Jacob Johnson and Mary McDonough Johnson had Andrew Johnson on December 29, 1808, in Raleigh, North Carolina. He was the youngest among their two children. His father worked as a porter in a local inn, Jacob even worked as sexton in a Presbyterian Church. He also served as a constable; however, he died when Andrew Johnson was only three years old and left his widow in poverty. Mary worked as a spinner and weaver to support her family. She eventually remarried.
At the age of fourteen, Andrew Johnson worked as an apprentice tailor. In 1826, his family moved to Greeneville, Tennessee, and even broke his indenture to his employer.
He opened his tailor shop with A. Johnson, Tailor sign on it. He even hired a man to read to him while he was sewing. Most of the books read to him were about some of the world’s great oration and the Constitution of the United States, which he could recite from memory.
Andrew Johnson was mostly self-taught and learned to read and spell on his own. He never attended school. In 1827 when Andrew Johnson was eighteen years old, he married Eliza McCardle, daughter of a shoemaker, who was only 16 years old. She diligently taught him to read, write fluently, and do arithmetic. She also read to him while he worked.
Eliza contracted tuberculosis when she reached middle age and rarely appeared in public during her husband’s presidency. Their eldest child, Martha, wife of David T. Patterson, filled the duty of being the White House hostess.
Andrew Johnson built a political base of poor people to serve as their voice in the government. His lack of formal education became an asset and earned the trust of his neighbors. His tailor shop turned into a center of a political discussion that honed his oration skill; he became a public speaker and a debater, which became his powerful political tool.
At the age of 21, he organized a workingman’s party, and his colleagues elected him as an alderman then he later became the mayor of Greeneville. Andrew Johnson served as a legislator for eight years under the Democratic Party. He then emerged as the representatives of mountaineers, small farmers, and laborers to help their land classes’ interests. Because of his promising political outlook, it paved his way in the United States Senate and served for a decade. He then returned to Tennessee to serve as governor.
In 1856, he returned to national politics as a senator, where he adheres to the dominant Democratic views and approved lower tariffs and oppose antislavery tension.
When Abraham Lincoln was elected in 1860, he broke with the Democratic Party and opposed southern states from seceding. Among all the southern senators, he alone remained at his post and refused the offers to join the Confederate Government. He continued to be loyal to the Union. In May 1862, Abraham Lincoln commissioned him as Military Governor of Tennessee to recognize his firm support to the Union.
As he was not part of the Democratic Party any longer, Republican Party adopted him and was selected to be Abraham Lincoln’s running mate of his re-election in 1864.
During his inauguration day, he was intoxicated and even stumbled with his words and tripped. Many of his colleagues in the administration were embarrassed and disappointed. His critics furiously accused him of habitual drunkenness, and the majority of northers newspapers were dismayed.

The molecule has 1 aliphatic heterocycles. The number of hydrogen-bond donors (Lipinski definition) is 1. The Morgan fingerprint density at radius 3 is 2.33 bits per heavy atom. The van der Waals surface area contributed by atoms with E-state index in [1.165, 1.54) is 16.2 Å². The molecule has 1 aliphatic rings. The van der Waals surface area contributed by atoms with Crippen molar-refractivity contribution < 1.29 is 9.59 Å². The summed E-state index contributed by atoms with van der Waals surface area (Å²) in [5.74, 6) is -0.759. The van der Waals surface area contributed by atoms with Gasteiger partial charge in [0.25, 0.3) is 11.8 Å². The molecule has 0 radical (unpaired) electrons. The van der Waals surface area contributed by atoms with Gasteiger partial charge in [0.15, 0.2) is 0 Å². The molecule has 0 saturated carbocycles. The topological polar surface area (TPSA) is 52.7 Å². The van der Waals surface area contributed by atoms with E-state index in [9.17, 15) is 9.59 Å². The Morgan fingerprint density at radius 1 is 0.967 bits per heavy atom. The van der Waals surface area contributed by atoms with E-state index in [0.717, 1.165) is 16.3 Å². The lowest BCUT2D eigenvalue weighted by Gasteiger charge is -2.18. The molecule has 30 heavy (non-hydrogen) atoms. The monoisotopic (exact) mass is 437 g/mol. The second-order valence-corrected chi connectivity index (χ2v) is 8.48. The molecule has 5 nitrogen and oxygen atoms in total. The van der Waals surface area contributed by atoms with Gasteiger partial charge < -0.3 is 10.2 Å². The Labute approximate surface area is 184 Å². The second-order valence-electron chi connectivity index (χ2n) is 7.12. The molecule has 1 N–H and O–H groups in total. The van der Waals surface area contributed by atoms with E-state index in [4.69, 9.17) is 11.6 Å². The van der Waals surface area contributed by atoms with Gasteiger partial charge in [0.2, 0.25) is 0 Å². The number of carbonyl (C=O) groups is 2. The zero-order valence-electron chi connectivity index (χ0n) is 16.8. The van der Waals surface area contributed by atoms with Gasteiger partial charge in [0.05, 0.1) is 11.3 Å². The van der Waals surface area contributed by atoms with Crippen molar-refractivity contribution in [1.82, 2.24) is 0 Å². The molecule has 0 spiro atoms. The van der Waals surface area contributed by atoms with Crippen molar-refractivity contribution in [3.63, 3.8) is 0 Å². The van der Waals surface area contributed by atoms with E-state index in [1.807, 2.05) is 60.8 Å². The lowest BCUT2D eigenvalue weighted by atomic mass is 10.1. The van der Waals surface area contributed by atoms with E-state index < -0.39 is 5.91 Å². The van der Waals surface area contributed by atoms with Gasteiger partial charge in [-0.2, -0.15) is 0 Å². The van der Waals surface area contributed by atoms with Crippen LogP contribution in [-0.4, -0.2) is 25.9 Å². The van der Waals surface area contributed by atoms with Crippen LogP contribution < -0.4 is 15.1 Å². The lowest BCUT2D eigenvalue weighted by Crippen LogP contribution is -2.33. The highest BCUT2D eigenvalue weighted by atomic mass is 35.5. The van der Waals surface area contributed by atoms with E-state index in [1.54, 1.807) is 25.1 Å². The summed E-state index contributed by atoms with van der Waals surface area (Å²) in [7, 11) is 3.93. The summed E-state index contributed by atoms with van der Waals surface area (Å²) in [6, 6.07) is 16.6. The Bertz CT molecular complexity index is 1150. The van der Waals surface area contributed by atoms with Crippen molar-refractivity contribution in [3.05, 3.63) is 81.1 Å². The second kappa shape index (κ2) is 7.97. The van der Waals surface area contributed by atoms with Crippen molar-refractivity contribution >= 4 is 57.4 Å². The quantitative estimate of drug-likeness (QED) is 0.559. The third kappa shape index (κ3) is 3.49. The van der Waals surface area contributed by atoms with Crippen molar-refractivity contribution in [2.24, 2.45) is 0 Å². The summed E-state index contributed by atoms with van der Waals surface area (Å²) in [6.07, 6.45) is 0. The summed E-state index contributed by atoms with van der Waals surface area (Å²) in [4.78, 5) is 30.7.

Because of Abraham Lincoln’s assassination, he assumed the presidency on April 14, 1865. He faced a massive vexing problem of putting the Union together by settling the future of the former Confederate States and restore it to the Union.
Andrew Johnson granted amnesty to former confederates and permitted the rebel states to elect a new government. Little did he knew that the newly formed governments were ex-confederate officials and aimed to control and inhibit free slaves through the black codes they enacted.
Many Radical Republicans considered Andrew Johnson’s reconstruction approach to be too lenient.
He vetoed Freedman’s Bureau Bill and the Civil Rights Bill in 1866. It aimed to protect blacks. In the same year, the 14th amendment was passed by Congress. It contains the granting of blacks’ citizenship even though the president urged the southern states not to ratify it; nonetheless, it was authorized in July 1868.
Andrew Johnson and the Congress’ tension intensified. In February 1868, the House of Representatives voted to impeach him. Eleven charges were pressed against him, including the Tenure of Office Act’s violation after he suspended the Secretary of War, Edwin Stanton, for opposing his reconstruction policies.
In May of the same year, the Senate acquitted Andrew Johnson of the charges by one vote.
He did not aspire to run in 1868 for re-election, although he hoped for his first political party, the Democrats, to select him as their presidential nominee. They picked Horatio Seymour instead, and the Republicans chose Ulysses Grant, a Civil War Hero, who won as the eighteenth president of the United States.
After serving as president, Andrew Johnson continued his interest in politics and public office. Andrew Johnson attempted to run for the United States Senate, but it turned out unsuccessful. His perseverance earned him a senate seat in 1875 and became the only former president to accomplish such great heights. However, he did not finish his tenure after he unexpectedly died at 66 on July 31, 1875, due to a stroke while visiting a family in Carter County, Tennessee.